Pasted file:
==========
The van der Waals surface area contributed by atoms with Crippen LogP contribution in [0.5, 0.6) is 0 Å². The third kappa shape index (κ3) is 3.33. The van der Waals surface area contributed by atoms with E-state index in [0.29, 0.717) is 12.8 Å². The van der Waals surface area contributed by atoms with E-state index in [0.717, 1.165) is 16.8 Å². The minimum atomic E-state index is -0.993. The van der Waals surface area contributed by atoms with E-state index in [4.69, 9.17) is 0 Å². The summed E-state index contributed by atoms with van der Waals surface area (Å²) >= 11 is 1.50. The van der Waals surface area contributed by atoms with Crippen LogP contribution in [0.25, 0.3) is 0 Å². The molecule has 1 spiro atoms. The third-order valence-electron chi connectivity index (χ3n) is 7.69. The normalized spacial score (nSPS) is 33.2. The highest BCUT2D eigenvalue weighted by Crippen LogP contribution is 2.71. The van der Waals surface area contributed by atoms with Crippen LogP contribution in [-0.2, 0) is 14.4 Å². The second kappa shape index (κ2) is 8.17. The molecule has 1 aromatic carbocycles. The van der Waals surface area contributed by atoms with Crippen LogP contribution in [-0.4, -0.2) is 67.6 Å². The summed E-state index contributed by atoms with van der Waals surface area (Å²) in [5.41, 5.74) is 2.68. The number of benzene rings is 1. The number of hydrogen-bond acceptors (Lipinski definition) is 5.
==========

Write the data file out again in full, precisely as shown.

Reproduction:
The van der Waals surface area contributed by atoms with Crippen LogP contribution in [0.5, 0.6) is 0 Å². The third kappa shape index (κ3) is 3.33. The van der Waals surface area contributed by atoms with E-state index in [0.29, 0.717) is 12.8 Å². The van der Waals surface area contributed by atoms with E-state index in [0.717, 1.165) is 16.8 Å². The minimum atomic E-state index is -0.993. The van der Waals surface area contributed by atoms with E-state index in [4.69, 9.17) is 0 Å². The summed E-state index contributed by atoms with van der Waals surface area (Å²) >= 11 is 1.50. The van der Waals surface area contributed by atoms with Crippen LogP contribution in [0.25, 0.3) is 0 Å². The molecule has 1 spiro atoms. The third-order valence-electron chi connectivity index (χ3n) is 7.69. The normalized spacial score (nSPS) is 33.2. The highest BCUT2D eigenvalue weighted by Crippen LogP contribution is 2.71. The van der Waals surface area contributed by atoms with Crippen LogP contribution in [-0.2, 0) is 14.4 Å². The second kappa shape index (κ2) is 8.17. The molecule has 1 aromatic carbocycles. The van der Waals surface area contributed by atoms with Crippen LogP contribution in [-0.4, -0.2) is 67.6 Å². The summed E-state index contributed by atoms with van der Waals surface area (Å²) in [5.41, 5.74) is 2.68. The number of benzene rings is 1. The number of hydrogen-bond acceptors (Lipinski definition) is 5.